Whole Living Daily

The Best Rain Barrels and Composters

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Our April issue is making its way to mailboxes and newsstands near you, and you know we had to do something big in there for Earth Day. This year, Mindy Pennybacker gives step-by-step instruction for all those green projects you've been meaning to get around to tackling--including collecting and using rain water and composting your food scraps. Below, some of our favorite products for both.

And what's your Earth Day resolution? Share it here, and you could win the great T-shirt from the story shown above!

Putting one of these guys under your gutter downspout can save an average of 1,300 gallons in the summer alone!

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1 This recycled White Oak whiskey barrel is outfitted with a spout and overflow pipe.

2 If collecting 65 gallons of rain isn’t impressive enough, this barrel also has a planter on top and a garden hose hook-up on the bottom. (This shot is from the story!)

3 Made of FSC-certified Canadian Spruce, this beaut holds about 67 gallons and has a solid brass tap.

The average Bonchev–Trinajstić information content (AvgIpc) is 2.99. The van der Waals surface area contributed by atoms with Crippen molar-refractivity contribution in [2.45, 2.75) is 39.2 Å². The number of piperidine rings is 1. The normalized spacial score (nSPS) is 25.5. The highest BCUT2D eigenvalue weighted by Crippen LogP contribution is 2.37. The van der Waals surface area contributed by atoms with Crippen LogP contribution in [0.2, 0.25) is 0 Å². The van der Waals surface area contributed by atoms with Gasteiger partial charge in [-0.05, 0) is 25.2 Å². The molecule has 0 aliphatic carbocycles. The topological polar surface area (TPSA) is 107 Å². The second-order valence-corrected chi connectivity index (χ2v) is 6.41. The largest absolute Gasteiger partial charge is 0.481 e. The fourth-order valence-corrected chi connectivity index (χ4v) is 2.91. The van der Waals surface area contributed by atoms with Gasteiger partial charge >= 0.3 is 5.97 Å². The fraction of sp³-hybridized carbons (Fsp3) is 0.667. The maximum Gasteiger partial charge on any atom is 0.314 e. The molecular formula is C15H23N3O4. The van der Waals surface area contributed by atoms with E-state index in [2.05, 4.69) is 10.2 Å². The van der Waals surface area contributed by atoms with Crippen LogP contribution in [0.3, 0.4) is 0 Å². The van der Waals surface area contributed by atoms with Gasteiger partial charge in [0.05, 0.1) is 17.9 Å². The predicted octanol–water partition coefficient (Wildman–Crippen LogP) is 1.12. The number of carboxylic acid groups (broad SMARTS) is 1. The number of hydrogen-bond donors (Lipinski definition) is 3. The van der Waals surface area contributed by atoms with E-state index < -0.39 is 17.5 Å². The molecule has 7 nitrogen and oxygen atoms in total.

4 Durable Polyethylene molded into an octagon shape, these stackable barrels come with screens on top to keep out mosquitoes.

5 This Red Pine and Maple container is guaranteed not to warp or rot for 15 to 25 years.

Buying Info
1. Kentucky Bourbon Rain Barrel, $190; Kentucky Barrels
2. Casata 65-Gallon Rain Barrel, $199; Home Depot
3. Eco Rain Barrel, $210; My Green Mind
4. Octagon 54-Gallon Rain Barrel, $140 each; Clean Air Gardening
5. 70 Gallon Wooden Rain Barrel by Exaco Trading Company, $254; Home Depot

Produce peels and scraps, clean egg shells, bread, pasta, cooked rice, coffee grounds, tea leaves—all of these can turn into good, rich compost easier and quicker than you might think with these ingenious indoor and outdoor options.

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1 This cedar composter locks odors inside and is beautiful enough to double as a side table.

2 Small openings in the drum allow aeration but keep the contents from spilling out as you roll it to mix the contents.

3 The stackable trays have mesh bottoms, which allow the worms to eat their way up and the fresh vermicompost to filter down.

4 Small enough to fit in a kitchen cabinet, this machine has a motorized mixing chamber (powered by a foot pedal) that can make fresh compost out of your food scraps every two weeks.

5 The sturdy galvanized steel frame makes it easy to turn this composter daily to break down the contents.

Buying Info
1. Valentina (shown painted), $300; Priscilla Woolworth
2. Black Composter by Envirocycle, $170; Amazon.com
3. 3-Tray Worm Factory by Cascade, $90; Green Depot
4. PRO XE Compost Bin, $399; Nature Mill
5. Tumbling Composter by Suncast Corporation, $98;
Home Depot

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